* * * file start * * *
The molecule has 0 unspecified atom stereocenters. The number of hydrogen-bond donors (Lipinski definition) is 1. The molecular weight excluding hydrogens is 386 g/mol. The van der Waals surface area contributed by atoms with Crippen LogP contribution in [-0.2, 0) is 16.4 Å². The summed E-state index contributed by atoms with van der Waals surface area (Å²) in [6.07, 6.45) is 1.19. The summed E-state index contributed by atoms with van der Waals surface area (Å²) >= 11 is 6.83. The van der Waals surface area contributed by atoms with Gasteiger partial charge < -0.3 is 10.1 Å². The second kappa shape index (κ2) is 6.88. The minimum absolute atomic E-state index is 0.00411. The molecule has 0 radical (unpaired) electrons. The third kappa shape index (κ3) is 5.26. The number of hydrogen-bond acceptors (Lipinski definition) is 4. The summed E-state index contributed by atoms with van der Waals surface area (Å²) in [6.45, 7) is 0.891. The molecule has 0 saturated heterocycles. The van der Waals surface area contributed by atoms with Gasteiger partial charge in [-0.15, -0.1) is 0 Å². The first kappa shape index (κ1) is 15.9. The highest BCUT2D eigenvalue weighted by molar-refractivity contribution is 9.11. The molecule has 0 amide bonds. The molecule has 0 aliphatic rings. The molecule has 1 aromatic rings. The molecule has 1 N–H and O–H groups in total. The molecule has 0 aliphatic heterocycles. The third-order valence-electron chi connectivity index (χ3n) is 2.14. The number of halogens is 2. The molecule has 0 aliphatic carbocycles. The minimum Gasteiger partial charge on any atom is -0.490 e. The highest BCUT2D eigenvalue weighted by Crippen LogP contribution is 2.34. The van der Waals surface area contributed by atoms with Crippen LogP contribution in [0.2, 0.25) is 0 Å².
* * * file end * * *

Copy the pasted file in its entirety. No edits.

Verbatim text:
The molecule has 0 unspecified atom stereocenters. The number of hydrogen-bond donors (Lipinski definition) is 1. The molecular weight excluding hydrogens is 386 g/mol. The van der Waals surface area contributed by atoms with Crippen LogP contribution in [-0.2, 0) is 16.4 Å². The summed E-state index contributed by atoms with van der Waals surface area (Å²) in [6.07, 6.45) is 1.19. The summed E-state index contributed by atoms with van der Waals surface area (Å²) >= 11 is 6.83. The van der Waals surface area contributed by atoms with Gasteiger partial charge < -0.3 is 10.1 Å². The second kappa shape index (κ2) is 6.88. The minimum absolute atomic E-state index is 0.00411. The molecule has 0 radical (unpaired) electrons. The third kappa shape index (κ3) is 5.26. The number of hydrogen-bond acceptors (Lipinski definition) is 4. The summed E-state index contributed by atoms with van der Waals surface area (Å²) in [6.45, 7) is 0.891. The molecule has 0 saturated heterocycles. The van der Waals surface area contributed by atoms with Gasteiger partial charge in [-0.15, -0.1) is 0 Å². The first kappa shape index (κ1) is 15.9. The highest BCUT2D eigenvalue weighted by molar-refractivity contribution is 9.11. The molecule has 0 amide bonds. The molecule has 0 aliphatic rings. The molecule has 1 aromatic rings. The molecule has 1 N–H and O–H groups in total. The molecule has 0 aliphatic heterocycles. The third-order valence-electron chi connectivity index (χ3n) is 2.14. The number of halogens is 2. The molecule has 0 aliphatic carbocycles. The minimum Gasteiger partial charge on any atom is -0.490 e. The highest BCUT2D eigenvalue weighted by Crippen LogP contribution is 2.34. The van der Waals surface area contributed by atoms with Crippen LogP contribution in [0.2, 0.25) is 0 Å².